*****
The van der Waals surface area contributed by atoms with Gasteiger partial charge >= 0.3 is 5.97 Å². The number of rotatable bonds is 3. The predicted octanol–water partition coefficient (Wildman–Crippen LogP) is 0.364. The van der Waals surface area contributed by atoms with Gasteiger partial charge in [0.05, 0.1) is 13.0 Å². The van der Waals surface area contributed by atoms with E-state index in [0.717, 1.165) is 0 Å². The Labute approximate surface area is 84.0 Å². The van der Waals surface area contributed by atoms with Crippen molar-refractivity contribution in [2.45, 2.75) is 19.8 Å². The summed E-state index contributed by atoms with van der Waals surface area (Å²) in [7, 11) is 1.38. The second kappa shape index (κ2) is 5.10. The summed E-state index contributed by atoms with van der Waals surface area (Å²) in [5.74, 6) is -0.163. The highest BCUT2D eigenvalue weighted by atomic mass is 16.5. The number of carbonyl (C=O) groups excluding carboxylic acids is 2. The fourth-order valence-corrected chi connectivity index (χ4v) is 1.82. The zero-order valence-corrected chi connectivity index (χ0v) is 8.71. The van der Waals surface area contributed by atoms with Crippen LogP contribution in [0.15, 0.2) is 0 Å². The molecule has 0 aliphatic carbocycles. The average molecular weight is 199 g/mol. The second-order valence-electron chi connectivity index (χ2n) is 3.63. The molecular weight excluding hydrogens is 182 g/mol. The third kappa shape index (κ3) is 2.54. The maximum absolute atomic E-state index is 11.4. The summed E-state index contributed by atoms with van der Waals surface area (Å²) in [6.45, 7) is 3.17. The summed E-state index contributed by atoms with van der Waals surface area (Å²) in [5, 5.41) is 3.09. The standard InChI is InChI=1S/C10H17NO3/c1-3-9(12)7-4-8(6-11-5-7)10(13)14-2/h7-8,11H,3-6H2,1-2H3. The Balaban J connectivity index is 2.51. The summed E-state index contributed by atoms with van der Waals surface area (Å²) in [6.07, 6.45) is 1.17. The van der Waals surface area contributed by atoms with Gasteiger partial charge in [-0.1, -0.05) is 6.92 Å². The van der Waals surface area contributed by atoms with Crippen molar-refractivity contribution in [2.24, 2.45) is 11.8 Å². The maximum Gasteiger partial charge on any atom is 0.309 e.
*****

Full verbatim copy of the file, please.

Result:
The van der Waals surface area contributed by atoms with Gasteiger partial charge >= 0.3 is 5.97 Å². The number of rotatable bonds is 3. The predicted octanol–water partition coefficient (Wildman–Crippen LogP) is 0.364. The van der Waals surface area contributed by atoms with Gasteiger partial charge in [0.05, 0.1) is 13.0 Å². The van der Waals surface area contributed by atoms with E-state index in [0.717, 1.165) is 0 Å². The Labute approximate surface area is 84.0 Å². The van der Waals surface area contributed by atoms with Crippen molar-refractivity contribution in [2.45, 2.75) is 19.8 Å². The summed E-state index contributed by atoms with van der Waals surface area (Å²) in [7, 11) is 1.38. The second kappa shape index (κ2) is 5.10. The summed E-state index contributed by atoms with van der Waals surface area (Å²) in [5.74, 6) is -0.163. The highest BCUT2D eigenvalue weighted by atomic mass is 16.5. The number of carbonyl (C=O) groups excluding carboxylic acids is 2. The fourth-order valence-corrected chi connectivity index (χ4v) is 1.82. The zero-order valence-corrected chi connectivity index (χ0v) is 8.71. The van der Waals surface area contributed by atoms with Crippen LogP contribution in [0.15, 0.2) is 0 Å². The molecule has 0 aliphatic carbocycles. The average molecular weight is 199 g/mol. The second-order valence-electron chi connectivity index (χ2n) is 3.63. The molecular weight excluding hydrogens is 182 g/mol. The third kappa shape index (κ3) is 2.54. The maximum absolute atomic E-state index is 11.4. The summed E-state index contributed by atoms with van der Waals surface area (Å²) in [6.45, 7) is 3.17. The summed E-state index contributed by atoms with van der Waals surface area (Å²) in [5, 5.41) is 3.09. The standard InChI is InChI=1S/C10H17NO3/c1-3-9(12)7-4-8(6-11-5-7)10(13)14-2/h7-8,11H,3-6H2,1-2H3. The Balaban J connectivity index is 2.51. The summed E-state index contributed by atoms with van der Waals surface area (Å²) in [6.07, 6.45) is 1.17. The van der Waals surface area contributed by atoms with Gasteiger partial charge in [-0.1, -0.05) is 6.92 Å². The van der Waals surface area contributed by atoms with Crippen molar-refractivity contribution in [2.24, 2.45) is 11.8 Å². The maximum Gasteiger partial charge on any atom is 0.309 e.